Tom Elliff
Oklahoma City, OK

After pastoring for forty-two years, Tom Elliff served the International Mission Board, first as Senior Vice President for Spiritual Nurture and Church Relations from 2005-2009, then as President from 2011-2014. Tom served pastorates in Arkansas, Texas, Colorado and Oklahoma and as an IMB missionary in Zimbabwe. Tom also served as president of the SBC Pastor's Conference and two terms as president of the Southern Baptist Convention.

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Discouraged? Part 2

By on January 11, 2011

So how does discouragement develop in the human heart? Where are those tiny seeds that, undetected, grow into the debilitating vines of discouragement that choke out life, strangle joy, and smother all hope? How could Elijah so quickly exchange his victor’s belt for the hooded robes of rejection and despair?

All discouragement has a point of beginning from which it grows insidiously. Sometimes discouragement develops slowly, almost ponderously. Each successive day seems to weigh an individual down with another layer of defeat. At other times, as in Elijah’s life, discouragement seems to appear suddenly and with overwhelming power. A word, an event, a chance meeting, a memory… and a chilling fog of discouragement wraps its arms around the soul.

But to the question: What are those “points of beginning?” Surely if we could detect them we could move quickly toward the remedy. Elijah’s experience ( I Kings 17-19) helps us understand the development of discouragement.

1. Deferred hope. Proverbs 13:12 reminds us that, “Hope deferred makes the heart sick, but desire fulfilled is a tree of life.” Discouragement is often disguised as hopelessness. While anger is our first response to blocked goals, the longer those goals remained blocked the more anger descends into hopelessness. Elijah was bent on fulfilling the mission God had birthed in his heart. For over three years he looked toward the day when God’s judgement would fall upon the wicked and rebellious leaders of Israel and their followers. The incredible events on Mt Carmel had seemed to be the turning point. But with Jezebel’s threat, Elijah had run for cover under the false assumption that he was alone and his mission had failed. “I alone am left; and they seek my life to take it away,” Elijah complained (IKings 19:9, 14). Have you held onto a specific hope for so long that you now feel it dying in your heart? Like Elijah you are a candidate for discouragement.

2. A major expenditure of physical or emotional energy. The events on Mt Carmel must have been incredibly draining , both physically and emotionally (I Kings 18-19). Then there was the race down the mountain. Add to that the eighty-mile run to Beersheba and Elijah must have been exhausted! Life is filled with exigencies that drain us both physically and emotionally. I spoke with a friend soon after the death of his wife who had suffered from a lingering illness. He was perplexed at his discouragement because both he and his wife had exhibited such a Christlike faith and rest in the Lord throughout the year before her death. Even at her funeral he spoke of the victory that had come through their faith in Christ. Yet now he felt anything but victorious. But the cause of his discouragement was evident. Immediately following his wife’s death he had thrown himself into his work though he was still emotionally and physically exhausted. Like Elijah, he needed rest and recovery from the year-long battle. Without it he was a now a victim of discouragement. How healthy and rested are you physically and emotionally?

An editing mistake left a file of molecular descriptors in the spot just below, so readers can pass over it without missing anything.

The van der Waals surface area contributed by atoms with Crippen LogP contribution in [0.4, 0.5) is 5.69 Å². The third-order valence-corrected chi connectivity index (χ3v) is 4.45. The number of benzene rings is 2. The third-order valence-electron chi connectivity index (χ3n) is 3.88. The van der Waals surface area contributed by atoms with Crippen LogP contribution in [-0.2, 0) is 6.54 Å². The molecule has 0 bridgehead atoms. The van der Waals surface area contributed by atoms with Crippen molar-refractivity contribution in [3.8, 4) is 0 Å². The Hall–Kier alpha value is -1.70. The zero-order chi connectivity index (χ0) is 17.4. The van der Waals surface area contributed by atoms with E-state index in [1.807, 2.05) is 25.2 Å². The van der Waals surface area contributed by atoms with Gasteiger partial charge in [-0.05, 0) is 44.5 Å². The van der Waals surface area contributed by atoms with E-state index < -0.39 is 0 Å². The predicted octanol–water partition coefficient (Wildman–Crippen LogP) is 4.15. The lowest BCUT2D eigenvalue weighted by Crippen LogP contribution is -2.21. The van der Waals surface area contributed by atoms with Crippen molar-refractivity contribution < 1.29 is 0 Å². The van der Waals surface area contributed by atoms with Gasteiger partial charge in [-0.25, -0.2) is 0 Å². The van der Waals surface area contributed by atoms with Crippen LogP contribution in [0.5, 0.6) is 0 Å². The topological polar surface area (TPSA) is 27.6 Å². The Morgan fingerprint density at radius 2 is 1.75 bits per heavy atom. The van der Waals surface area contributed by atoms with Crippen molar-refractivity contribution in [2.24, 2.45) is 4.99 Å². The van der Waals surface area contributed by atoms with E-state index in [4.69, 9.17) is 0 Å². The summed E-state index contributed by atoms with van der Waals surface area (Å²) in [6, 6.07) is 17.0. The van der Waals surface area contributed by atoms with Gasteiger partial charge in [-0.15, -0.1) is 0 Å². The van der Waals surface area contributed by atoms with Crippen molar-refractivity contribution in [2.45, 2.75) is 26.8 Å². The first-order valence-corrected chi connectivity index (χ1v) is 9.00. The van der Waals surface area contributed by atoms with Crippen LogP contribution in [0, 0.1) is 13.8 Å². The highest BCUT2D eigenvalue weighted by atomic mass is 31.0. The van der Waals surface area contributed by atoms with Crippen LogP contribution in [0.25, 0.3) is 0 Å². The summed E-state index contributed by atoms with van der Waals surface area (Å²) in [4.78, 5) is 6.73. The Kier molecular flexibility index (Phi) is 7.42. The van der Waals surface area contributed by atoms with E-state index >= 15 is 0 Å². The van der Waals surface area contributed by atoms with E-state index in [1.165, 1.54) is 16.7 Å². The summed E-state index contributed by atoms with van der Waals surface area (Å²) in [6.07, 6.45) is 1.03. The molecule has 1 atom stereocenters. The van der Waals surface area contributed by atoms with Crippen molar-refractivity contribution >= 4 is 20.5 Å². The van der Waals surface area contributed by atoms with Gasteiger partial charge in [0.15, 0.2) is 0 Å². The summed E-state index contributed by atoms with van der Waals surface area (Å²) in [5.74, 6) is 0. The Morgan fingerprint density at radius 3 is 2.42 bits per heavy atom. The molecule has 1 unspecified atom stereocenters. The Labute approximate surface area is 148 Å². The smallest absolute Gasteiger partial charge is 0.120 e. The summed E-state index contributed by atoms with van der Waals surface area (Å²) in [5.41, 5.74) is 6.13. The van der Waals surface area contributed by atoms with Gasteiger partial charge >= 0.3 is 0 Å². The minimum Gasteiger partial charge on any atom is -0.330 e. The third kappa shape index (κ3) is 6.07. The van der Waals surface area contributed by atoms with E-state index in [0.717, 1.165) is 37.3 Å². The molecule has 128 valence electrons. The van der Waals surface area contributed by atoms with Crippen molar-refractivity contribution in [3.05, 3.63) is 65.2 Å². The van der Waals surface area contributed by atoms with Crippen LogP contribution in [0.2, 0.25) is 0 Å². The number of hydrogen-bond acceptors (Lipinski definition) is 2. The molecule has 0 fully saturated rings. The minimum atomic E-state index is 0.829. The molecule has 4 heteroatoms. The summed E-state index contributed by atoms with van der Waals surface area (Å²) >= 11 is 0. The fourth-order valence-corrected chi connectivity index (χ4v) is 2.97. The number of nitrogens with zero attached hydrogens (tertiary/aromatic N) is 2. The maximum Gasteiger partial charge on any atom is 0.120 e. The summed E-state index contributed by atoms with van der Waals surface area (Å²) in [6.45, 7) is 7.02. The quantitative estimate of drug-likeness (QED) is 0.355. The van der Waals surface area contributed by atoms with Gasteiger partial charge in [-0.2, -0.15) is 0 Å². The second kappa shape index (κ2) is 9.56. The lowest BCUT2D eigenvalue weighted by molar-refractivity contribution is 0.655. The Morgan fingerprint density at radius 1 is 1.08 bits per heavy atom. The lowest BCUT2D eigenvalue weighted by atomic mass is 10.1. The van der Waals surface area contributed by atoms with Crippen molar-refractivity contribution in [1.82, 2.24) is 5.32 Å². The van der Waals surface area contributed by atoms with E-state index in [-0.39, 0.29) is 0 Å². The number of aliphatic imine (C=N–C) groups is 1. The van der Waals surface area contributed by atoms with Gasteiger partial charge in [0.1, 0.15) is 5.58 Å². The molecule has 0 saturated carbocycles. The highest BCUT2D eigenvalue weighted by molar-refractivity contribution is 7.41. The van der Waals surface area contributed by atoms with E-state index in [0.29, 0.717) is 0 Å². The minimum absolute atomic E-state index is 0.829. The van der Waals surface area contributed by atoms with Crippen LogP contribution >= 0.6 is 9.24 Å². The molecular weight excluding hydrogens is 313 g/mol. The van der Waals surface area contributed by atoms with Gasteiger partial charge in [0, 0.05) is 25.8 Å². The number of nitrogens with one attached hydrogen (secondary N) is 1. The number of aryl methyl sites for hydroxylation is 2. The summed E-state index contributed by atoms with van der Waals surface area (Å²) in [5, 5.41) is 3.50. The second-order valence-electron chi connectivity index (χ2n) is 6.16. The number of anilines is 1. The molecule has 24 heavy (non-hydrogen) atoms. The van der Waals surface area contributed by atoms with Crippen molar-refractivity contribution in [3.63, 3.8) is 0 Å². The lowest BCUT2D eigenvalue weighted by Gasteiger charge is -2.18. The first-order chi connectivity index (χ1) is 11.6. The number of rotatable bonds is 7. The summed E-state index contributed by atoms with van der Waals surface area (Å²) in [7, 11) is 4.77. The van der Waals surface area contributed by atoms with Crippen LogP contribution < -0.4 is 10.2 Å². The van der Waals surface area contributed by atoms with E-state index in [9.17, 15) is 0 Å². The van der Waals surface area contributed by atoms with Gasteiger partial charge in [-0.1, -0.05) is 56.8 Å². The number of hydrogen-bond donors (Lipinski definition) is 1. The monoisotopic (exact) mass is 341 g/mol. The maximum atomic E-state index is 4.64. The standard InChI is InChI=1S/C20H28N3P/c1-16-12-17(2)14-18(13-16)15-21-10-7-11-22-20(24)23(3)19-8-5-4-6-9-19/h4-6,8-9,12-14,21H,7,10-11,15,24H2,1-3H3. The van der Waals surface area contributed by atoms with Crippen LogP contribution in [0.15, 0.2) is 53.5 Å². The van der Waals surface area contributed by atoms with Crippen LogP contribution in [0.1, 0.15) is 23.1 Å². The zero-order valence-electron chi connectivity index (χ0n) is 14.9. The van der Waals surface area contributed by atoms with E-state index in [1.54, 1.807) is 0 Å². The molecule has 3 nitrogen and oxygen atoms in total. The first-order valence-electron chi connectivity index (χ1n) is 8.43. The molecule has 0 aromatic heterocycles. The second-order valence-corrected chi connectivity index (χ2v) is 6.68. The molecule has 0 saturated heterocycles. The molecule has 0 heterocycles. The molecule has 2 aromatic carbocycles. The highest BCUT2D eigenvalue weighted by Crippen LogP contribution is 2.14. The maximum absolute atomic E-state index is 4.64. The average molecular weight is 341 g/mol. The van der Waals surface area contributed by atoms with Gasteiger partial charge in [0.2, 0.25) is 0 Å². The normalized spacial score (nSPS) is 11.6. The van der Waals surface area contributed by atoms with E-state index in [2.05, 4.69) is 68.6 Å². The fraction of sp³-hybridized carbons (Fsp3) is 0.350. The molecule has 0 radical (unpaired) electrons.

3. A subtle and surprising Satanic ambush. “Queen Jezebel has a message for you,” said the nervous messenger standing before the mighty Elijah. “She says ‘may the gods do to me and even more, if I do not make your life as the life of one of my priests by this time tomorrow’ ” (See I Kings 19:2). On a normal day, and at any other time, Elijah would have thrown his head back and laughed out loud at such an empty taunt. But on this day, with hope deferred and spent physically and emotionally, the verbal arrow slipped through Elijah’s armor and found its mark. Elijah was afraid and ran for his life (I Kings 19:3). Elijah had been ambushed by Satan.”For God has not given us the spirit of timidity, but of power and love and sound judgement” (2 Tim 1:7). Over the years, I have spoken with competent men and women of strong faith who, in moments of candor, related times when the slightest of barbs, a word of criticism, a bad report, had cast them into a swamp of discouragement where they foundered helplessly for a while. Are you a victim of a Satanic attack that with surprising suddenness has brought you to despair and discouragement?

Help is on the way! Elijah discovered that there is a way to turn the tables on discouragement and bring it to its knees.

Coming soon…in the next blog!

Rejoice evermore!

Tom Elliff

2 Tim 1:12

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